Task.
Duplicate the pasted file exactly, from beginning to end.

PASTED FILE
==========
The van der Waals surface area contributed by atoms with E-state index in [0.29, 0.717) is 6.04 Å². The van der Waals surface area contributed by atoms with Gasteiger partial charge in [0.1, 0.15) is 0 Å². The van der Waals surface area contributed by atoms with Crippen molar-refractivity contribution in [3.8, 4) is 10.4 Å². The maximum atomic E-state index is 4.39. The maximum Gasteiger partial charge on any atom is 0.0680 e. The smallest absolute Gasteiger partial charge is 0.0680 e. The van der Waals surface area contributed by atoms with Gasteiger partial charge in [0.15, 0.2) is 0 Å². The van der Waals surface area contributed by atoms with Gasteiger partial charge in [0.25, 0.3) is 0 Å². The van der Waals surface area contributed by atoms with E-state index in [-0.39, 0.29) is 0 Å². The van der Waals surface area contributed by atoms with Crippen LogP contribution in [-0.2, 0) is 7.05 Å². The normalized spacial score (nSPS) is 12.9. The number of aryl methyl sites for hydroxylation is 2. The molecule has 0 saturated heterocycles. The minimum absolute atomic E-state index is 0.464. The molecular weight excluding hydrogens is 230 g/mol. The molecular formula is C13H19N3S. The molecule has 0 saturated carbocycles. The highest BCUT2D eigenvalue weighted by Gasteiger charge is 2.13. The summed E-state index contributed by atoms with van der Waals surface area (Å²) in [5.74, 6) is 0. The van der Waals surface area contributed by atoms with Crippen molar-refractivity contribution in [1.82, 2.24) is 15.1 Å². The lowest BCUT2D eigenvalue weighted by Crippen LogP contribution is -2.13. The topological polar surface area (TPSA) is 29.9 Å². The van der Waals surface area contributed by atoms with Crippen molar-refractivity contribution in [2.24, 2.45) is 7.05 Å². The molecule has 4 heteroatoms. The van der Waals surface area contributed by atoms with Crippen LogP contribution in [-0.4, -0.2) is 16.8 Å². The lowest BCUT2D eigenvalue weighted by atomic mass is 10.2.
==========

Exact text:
The van der Waals surface area contributed by atoms with E-state index in [0.29, 0.717) is 6.04 Å². The van der Waals surface area contributed by atoms with Gasteiger partial charge in [0.1, 0.15) is 0 Å². The van der Waals surface area contributed by atoms with Crippen molar-refractivity contribution in [3.8, 4) is 10.4 Å². The maximum atomic E-state index is 4.39. The maximum Gasteiger partial charge on any atom is 0.0680 e. The smallest absolute Gasteiger partial charge is 0.0680 e. The van der Waals surface area contributed by atoms with Gasteiger partial charge in [0.15, 0.2) is 0 Å². The van der Waals surface area contributed by atoms with Gasteiger partial charge in [0.25, 0.3) is 0 Å². The van der Waals surface area contributed by atoms with E-state index in [-0.39, 0.29) is 0 Å². The van der Waals surface area contributed by atoms with Crippen LogP contribution in [-0.2, 0) is 7.05 Å². The normalized spacial score (nSPS) is 12.9. The number of aryl methyl sites for hydroxylation is 2. The molecule has 0 saturated heterocycles. The minimum absolute atomic E-state index is 0.464. The molecular weight excluding hydrogens is 230 g/mol. The molecular formula is C13H19N3S. The molecule has 0 saturated carbocycles. The highest BCUT2D eigenvalue weighted by Gasteiger charge is 2.13. The summed E-state index contributed by atoms with van der Waals surface area (Å²) in [5.74, 6) is 0. The van der Waals surface area contributed by atoms with Crippen molar-refractivity contribution in [1.82, 2.24) is 15.1 Å². The lowest BCUT2D eigenvalue weighted by Crippen LogP contribution is -2.13. The topological polar surface area (TPSA) is 29.9 Å². The van der Waals surface area contributed by atoms with Crippen molar-refractivity contribution in [2.24, 2.45) is 7.05 Å². The molecule has 4 heteroatoms. The van der Waals surface area contributed by atoms with Crippen LogP contribution in [-0.4, -0.2) is 16.8 Å². The lowest BCUT2D eigenvalue weighted by atomic mass is 10.2.